With this nasty letter in the Washington Post, online editor Jim Brady shows just how aggressive he is willing to be to avoid accountability at his newspaper. It's quite remarkable, actually. He still does not understand what went wrong.
Howell committed an act of journalistic malpractice. She was caught in an error on a very important story, and her reaction to the readership who commented on it was to stonewall. Then she grudgingly admitted an error four days later, decrying partisanship and namecalling the whole time. It was a pathological incapacity to take responsibility.
And now Brady comes back with a truculent regurgitation of right-wing bias, as if to prove that he might be accountable to someone, but that someone is not 'the left' or 'partisans'. In his bitchy little note, he wouldn't even name Jane Hamsher or Atrios by name, even though he quoted both of them. They were intentionally nameless and faceless mean angry bloggers. Jane of course is an accomplished screenwriter, novelist, and journalist, Duncan has a PhD in economics. Riff raff.
But here's the money quote on what this is all about:
In fact, Abramoff directed clients to give to members of both parties, but he had donated his own personal funds only to Republicans.
That's just nonsense. The American Prospect showed as much in a study done by a nonpartisan research group:
But the Morris and Associates analysis, which was done exclusively for The Prospect, clearly shows that it's highly misleading to suggest that the tribes's giving to Dems was in any way comparable to their giving to the GOP. The analysis shows that when Abramoff took on his tribal clients, the majority of them dramatically ratcheted up donations to Republicans. Meanwhile, donations to Democrats from the same clients either dropped, remained largely static or, in two cases, rose by a far smaller percentage than the ones to Republicans did. This pattern suggests that whatever money went to Democrats, rather than having been steered by Abramoff, may have largely been money the tribes would have given anyway.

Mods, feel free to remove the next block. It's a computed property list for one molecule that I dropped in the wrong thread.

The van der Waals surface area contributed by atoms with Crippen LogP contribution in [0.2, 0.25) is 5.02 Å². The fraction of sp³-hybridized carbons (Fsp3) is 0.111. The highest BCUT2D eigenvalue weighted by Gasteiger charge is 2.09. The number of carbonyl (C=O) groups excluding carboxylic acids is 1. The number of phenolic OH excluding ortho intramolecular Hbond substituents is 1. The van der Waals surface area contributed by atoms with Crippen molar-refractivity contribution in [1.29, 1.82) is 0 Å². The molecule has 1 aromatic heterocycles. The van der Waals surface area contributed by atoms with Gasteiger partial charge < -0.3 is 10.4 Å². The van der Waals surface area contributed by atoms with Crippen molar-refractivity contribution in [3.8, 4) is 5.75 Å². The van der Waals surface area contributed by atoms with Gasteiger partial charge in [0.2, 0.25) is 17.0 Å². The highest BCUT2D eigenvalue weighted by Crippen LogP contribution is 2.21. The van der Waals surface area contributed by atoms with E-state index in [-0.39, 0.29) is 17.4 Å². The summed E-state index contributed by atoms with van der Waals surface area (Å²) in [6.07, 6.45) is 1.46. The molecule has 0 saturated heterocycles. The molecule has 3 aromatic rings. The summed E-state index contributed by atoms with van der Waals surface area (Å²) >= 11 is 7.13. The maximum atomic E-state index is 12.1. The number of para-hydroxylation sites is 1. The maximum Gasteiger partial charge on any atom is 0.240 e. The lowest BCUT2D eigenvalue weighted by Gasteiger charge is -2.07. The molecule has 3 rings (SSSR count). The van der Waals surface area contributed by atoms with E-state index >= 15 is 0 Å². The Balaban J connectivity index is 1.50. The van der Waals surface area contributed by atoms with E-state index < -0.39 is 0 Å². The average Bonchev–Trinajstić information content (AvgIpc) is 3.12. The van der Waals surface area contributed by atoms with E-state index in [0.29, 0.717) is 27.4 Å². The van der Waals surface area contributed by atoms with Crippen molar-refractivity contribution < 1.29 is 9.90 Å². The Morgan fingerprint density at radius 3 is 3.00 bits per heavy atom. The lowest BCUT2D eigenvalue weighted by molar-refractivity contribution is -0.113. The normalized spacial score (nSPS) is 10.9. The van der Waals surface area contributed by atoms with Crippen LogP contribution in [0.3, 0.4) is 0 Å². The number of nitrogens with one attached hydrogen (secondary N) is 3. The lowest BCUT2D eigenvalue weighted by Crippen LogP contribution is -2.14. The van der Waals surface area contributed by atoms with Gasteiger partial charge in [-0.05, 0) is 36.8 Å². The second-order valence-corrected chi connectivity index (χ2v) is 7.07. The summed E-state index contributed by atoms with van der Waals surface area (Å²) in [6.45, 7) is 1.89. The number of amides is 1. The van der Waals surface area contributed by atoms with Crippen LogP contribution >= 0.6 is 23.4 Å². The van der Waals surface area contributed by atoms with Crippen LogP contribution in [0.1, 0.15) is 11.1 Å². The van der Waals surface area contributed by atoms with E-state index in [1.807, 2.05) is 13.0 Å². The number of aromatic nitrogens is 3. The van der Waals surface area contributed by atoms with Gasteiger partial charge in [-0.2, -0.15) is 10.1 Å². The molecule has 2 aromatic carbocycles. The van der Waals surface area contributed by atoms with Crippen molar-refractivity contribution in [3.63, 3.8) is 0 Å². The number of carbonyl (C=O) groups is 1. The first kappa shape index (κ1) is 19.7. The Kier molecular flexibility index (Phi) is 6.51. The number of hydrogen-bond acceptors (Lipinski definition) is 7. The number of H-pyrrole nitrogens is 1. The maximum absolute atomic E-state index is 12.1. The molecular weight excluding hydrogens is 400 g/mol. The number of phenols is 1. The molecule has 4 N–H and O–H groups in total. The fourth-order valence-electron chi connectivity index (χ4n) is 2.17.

So even if Brady's claim were true, and I would concede that it could be technically true (though no one to my knowledge has proved it), it obscures the larger and much more relevant point that Abramoff was a key cog in a Republican political machine. That is the point that Brady is effectively covering up. I'm sure he isn't covering it up because he is a right-wing political operative, as he derisively would snort. He isn't. The Washington Post has done excellent work on the Abramoff scandal, far outpacing the New York Times. But that doesn't mean that the paper is acting responsibly, for it isn't.
Jim Brady repeated something that isn't true, or at least, is extremely misleading. And he did it to prove, childishly, that Jane Hamsher didn't 'win'. That he's not accountable to her, because she's mean. Well having comments on a blog, or allowing technorati on your site, or doing online chats, doesn't mean anything if you don't actually act based on the feedback. It's not accountability or transparency, it's entertainment for riff raff.
In other words, I disagree with Jay Rosen's insulting comments to Jane Hamsher:
Meanwhile, flaming the friends of transparency isn't helping anyone. Get it, Jane?
Is Brady a friend of transparency? That's hard to tell, since he's certainly not acting in good faith.